Navicular: new research provides surprising findings *H&H VIP*

  • The diagnosis of navicular disease in horses has been redefined since the use of magnetic resonance imaging (MRI) to scan the feet of lame horses.

    The navicular bone is the small bone at the back of the foot. The deep digital flexor tendon (DDFT) passes around this bone as it tracks down the back of the pastern and attaches to the pedal bone.

    Until MRI was widely available, the two main diagnostic tools were the response to nerve blocking the back of the foot and apparent changes in the navicular bone as seen on X-rays. If a horse blocked sound to the low-volume nerve block of the heels or if X-rays showed blotches or irregularities of the navicular bone, the horse would be diagnosed as having navicular disease.

    However, MRI scanning has since shown that there are several different possible problems or injuries within the hoof that will block out with traditional nerve blocking of the heels. These include damage to the DDFT or to the ligaments of the coffin joint or navicular bone, as well as damage to the bone itself.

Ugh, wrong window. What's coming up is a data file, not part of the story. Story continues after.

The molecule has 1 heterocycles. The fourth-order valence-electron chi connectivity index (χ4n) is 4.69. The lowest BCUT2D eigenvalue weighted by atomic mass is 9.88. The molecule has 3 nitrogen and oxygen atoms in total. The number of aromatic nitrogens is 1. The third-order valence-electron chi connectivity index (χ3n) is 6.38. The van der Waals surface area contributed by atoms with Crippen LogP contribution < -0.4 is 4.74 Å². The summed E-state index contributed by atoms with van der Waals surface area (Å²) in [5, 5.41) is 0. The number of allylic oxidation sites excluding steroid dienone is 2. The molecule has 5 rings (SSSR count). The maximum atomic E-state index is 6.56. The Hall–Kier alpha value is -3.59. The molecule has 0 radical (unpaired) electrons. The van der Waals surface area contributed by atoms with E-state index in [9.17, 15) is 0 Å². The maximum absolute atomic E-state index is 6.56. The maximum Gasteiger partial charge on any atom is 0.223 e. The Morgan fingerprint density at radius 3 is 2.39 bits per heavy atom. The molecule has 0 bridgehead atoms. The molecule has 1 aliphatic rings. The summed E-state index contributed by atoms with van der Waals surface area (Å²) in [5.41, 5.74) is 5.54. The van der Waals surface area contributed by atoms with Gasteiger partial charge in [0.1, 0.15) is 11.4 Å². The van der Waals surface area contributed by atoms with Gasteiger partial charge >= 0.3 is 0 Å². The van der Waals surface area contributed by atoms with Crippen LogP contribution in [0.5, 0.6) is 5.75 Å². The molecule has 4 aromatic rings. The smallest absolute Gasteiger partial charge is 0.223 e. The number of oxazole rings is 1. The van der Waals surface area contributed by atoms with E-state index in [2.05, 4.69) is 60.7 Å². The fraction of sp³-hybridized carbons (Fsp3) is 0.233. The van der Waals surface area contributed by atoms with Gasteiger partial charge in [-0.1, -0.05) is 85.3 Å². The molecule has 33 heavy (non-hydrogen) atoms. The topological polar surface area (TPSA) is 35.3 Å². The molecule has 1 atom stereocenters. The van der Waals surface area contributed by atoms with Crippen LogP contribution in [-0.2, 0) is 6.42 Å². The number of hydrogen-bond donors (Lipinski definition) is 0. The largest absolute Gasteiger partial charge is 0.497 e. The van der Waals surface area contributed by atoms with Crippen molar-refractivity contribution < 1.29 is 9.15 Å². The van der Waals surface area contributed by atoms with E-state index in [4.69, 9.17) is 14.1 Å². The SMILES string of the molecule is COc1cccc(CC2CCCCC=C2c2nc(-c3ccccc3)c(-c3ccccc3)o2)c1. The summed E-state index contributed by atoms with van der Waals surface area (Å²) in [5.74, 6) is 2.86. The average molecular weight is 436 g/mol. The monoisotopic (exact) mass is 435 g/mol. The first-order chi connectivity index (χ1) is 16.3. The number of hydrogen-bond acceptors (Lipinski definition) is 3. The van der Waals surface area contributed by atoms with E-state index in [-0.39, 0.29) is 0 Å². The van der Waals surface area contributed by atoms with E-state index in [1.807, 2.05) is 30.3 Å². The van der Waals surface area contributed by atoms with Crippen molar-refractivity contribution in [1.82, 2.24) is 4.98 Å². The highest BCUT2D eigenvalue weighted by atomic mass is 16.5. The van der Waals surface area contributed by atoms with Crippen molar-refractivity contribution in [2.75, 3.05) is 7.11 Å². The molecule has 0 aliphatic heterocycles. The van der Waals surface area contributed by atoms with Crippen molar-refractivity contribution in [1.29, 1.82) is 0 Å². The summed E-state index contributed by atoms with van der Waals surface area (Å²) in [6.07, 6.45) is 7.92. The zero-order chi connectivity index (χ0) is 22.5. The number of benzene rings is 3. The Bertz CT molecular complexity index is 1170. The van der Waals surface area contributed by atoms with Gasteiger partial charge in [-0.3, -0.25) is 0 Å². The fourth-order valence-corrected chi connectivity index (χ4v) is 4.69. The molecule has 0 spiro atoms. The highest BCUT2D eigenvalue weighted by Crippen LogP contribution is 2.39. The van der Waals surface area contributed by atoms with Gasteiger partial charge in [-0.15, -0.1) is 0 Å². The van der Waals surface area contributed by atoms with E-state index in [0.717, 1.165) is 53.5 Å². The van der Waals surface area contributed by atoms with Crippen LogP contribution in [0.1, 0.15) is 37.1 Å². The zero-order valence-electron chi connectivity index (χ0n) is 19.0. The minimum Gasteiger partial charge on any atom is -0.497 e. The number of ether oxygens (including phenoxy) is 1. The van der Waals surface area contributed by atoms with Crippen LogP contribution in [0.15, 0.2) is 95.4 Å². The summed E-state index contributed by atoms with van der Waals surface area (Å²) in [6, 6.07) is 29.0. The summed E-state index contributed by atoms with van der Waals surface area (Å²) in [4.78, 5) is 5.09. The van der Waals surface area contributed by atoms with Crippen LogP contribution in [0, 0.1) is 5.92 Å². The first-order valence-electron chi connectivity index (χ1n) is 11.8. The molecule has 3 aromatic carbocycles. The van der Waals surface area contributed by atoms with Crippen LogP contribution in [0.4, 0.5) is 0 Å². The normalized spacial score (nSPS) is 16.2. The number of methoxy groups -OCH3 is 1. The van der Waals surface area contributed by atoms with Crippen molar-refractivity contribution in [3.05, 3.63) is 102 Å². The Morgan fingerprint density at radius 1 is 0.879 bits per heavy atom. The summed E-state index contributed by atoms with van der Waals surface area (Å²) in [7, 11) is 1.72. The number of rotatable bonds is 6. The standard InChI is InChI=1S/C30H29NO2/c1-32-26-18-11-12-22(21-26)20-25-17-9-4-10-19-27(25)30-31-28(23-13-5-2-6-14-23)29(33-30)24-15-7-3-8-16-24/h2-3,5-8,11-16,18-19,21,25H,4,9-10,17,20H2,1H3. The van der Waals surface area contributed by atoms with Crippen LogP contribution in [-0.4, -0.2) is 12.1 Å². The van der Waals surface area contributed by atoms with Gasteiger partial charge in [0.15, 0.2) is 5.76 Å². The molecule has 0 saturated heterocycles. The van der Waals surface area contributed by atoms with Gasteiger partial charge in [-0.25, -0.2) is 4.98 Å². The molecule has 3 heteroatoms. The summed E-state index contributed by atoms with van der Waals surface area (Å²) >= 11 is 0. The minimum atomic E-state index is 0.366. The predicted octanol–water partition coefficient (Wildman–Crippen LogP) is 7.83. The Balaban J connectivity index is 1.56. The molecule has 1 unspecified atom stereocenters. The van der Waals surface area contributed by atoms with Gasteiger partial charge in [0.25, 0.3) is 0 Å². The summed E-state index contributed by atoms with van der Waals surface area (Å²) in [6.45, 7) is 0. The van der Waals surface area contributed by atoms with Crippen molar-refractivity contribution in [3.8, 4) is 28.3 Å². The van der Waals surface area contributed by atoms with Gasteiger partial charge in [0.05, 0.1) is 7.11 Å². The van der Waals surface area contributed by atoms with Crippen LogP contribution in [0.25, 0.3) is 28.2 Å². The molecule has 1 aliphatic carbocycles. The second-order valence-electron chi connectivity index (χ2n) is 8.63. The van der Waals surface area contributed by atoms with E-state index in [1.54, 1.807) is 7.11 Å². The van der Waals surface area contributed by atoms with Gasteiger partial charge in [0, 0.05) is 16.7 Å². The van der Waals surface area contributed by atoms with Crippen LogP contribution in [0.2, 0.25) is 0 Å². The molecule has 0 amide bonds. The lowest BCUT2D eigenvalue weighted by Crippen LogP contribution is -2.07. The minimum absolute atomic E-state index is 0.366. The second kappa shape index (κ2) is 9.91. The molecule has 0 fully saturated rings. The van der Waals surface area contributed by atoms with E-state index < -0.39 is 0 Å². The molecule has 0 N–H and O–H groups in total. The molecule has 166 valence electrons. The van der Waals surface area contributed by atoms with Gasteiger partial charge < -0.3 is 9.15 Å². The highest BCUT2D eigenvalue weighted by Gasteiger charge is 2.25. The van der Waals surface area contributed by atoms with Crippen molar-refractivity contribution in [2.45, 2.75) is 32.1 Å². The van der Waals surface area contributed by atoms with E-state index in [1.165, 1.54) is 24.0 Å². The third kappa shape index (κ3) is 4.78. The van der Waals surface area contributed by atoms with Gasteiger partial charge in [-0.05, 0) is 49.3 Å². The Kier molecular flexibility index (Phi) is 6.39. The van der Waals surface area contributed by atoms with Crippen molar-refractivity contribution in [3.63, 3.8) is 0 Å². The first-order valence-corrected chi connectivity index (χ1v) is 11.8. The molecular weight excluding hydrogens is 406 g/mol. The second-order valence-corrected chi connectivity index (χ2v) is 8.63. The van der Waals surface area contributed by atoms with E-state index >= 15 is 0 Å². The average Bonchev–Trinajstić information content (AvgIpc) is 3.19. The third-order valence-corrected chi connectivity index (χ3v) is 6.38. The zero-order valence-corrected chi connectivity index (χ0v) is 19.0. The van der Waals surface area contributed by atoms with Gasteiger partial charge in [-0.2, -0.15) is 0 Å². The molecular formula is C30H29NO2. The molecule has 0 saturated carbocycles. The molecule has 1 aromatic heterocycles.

Vets at the Animal Health Trust recently reviewed case files of more than 700 lame horses in which nerve blocks, X-rays and MRI scans were used to diagnose disease within the hoof or hooves of the forefeet.

    Was there any consistent correlation between the eventual proven cause of the lameness established by MRI or postmortem exam and the changes seen on X-ray or the response to the nerve blocks?

    If X-rays were of any value, it might be expected that horses suffering from true disease of the navicular bone, rather than any other structure, would have the worst X-ray findings. When all the results were analysed, however, this was not the case.

    Even a careful and previously accepted scoring system for navicular bone disease based on X-rays did not match or correlate with the true cause of the lameness. And response to nerve blocks could not predict which structures inside the foot were causing pain and lameness.

    This sobering result shows that although nerve blocks can confirm that the horse has foot pain, X-rays of the feet have limited value in making a precise diagnosis.

    Ref: Horse & Hound; 20 August 2015